5 Lineup Changes the Pittsburgh Penguins Should Consider for the New Year
So far in 2014-15, the Pittsburgh Penguins have been winning despite ever-increasing odds.
As has often happened in the past, injuries and illnesses have become a central part of the Penguins story this season. Also rather typically, the team continues to call up players from the minors—then use them to win games.
It's pretty tough to muse on Pittsburgh's ideal line combinations when coach Mike Johnston has often had no idea which players will be skating for his team on any given night.
He can be thankful that Evgeni Malkin has anchored the team up front, and Marc-Andre Fleury is having a career-best season in goal. Everything else is pretty much up in the air.
Here are five lineup ideas that could keep the Penguins rolling through the second half of the season and on into the playoffs.
Get Back to Good Health
First and foremost, this team needs to get healthy. At the very least—healthier.
The Penguins deserve huge credit for hanging onto the top spot in the Eastern Conference at Christmas despite all the team's health issues.
Thirteen players spent the Christmas break on the injured list, according to TSN.ca. The only Penguins to have appeared in all 34 games this season have been forwards Evgeni Malkin and Nick Spaling and defenseman Rob Scuderi.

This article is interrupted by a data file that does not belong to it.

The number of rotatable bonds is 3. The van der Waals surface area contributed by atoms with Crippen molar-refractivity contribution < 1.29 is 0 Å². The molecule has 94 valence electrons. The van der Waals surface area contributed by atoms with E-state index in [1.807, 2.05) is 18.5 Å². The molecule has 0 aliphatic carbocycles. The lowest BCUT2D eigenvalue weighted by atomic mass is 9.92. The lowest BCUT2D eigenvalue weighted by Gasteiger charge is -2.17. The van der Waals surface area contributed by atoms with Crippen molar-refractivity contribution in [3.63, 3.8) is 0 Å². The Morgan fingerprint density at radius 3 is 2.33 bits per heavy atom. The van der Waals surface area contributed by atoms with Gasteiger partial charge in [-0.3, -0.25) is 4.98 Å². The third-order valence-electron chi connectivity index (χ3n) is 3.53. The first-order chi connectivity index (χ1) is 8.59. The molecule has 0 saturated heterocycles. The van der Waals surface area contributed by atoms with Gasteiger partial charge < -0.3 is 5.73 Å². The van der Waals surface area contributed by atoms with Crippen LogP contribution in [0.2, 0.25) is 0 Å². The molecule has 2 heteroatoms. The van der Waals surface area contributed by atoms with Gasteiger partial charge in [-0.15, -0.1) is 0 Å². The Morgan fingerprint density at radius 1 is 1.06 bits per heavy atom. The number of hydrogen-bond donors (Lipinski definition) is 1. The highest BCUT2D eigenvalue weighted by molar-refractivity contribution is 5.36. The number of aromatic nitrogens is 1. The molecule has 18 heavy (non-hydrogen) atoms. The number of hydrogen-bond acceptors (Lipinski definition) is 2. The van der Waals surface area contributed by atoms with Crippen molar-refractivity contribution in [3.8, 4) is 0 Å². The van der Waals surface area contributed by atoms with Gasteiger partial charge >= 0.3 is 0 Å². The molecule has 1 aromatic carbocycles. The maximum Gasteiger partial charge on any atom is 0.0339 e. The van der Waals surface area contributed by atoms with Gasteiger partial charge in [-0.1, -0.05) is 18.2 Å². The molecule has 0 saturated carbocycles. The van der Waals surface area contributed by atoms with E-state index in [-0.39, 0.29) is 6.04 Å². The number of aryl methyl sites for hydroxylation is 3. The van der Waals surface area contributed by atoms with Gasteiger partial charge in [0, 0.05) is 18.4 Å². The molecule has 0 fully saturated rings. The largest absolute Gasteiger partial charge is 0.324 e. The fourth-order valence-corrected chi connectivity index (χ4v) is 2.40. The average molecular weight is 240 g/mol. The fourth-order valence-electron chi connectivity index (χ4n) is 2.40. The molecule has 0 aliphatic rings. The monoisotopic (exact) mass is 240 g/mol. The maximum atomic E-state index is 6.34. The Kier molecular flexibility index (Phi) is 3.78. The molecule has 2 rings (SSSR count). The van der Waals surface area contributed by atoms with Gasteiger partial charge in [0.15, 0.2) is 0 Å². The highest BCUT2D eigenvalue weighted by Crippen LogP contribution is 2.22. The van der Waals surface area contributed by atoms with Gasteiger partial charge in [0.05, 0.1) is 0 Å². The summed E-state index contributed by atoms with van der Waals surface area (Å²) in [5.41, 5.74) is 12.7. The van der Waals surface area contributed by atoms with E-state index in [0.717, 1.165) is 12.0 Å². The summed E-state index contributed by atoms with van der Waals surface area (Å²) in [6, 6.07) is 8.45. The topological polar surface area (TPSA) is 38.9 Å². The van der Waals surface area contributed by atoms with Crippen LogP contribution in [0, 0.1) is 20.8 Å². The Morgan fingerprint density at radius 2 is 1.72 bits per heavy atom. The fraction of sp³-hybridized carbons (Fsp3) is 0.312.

Even the short Christmas week has brought three more casualties.
Breakout forward Blake Comeau is expected to be out for several weeks after sustaining what's believed to be a wrist injury, according to NHL.com. Meanwhile, though Brandon Sutter tested negative for mumps and will rejoin the team after missing two games, forward Steve Downie and backup goaltender Thomas Greiss have become the latest players to test positive, according to the Penguins website.
CapGeek.com lists five Penguins on long-term injured reserve: forwards Pascal Dupuis, Beau Bennett, Scott Wilson and Zach Sill and defenseman Olli Maatta. If the new cases of the mumps start to abate and some of the team's other players get back in action, Mike Johnston might get his first real opportunity of the year to try to set some consistent line combinations up front.
Keep the Young Defensemen Around
One silver lining from all the injury trouble is that Johnston has received an unexpected opportunity to see his top prospects from the Wilkes-Barre/Scranton Penguins in NHL game action.
Pittsburgh's defensive call-ups have been particularly impressive. In recent games, Scott Harrington played with Kris Letang on the first pairing in the absence of Paul Martin. Derrick Pouliot and Brian Dumoulin have been filling in capably for the absent Christian Ehrhoff and Rob Bortuzzo.
If the team finally starts to get healthier in the new year, Johnston will need to make some decisions about which youngsters to keep with the big club and how best to use them.
Trade Paul Martin When He's Healthy
General manager Jim Rutherford could make roster space for a young defenseman by trading impending free agent Paul Martin.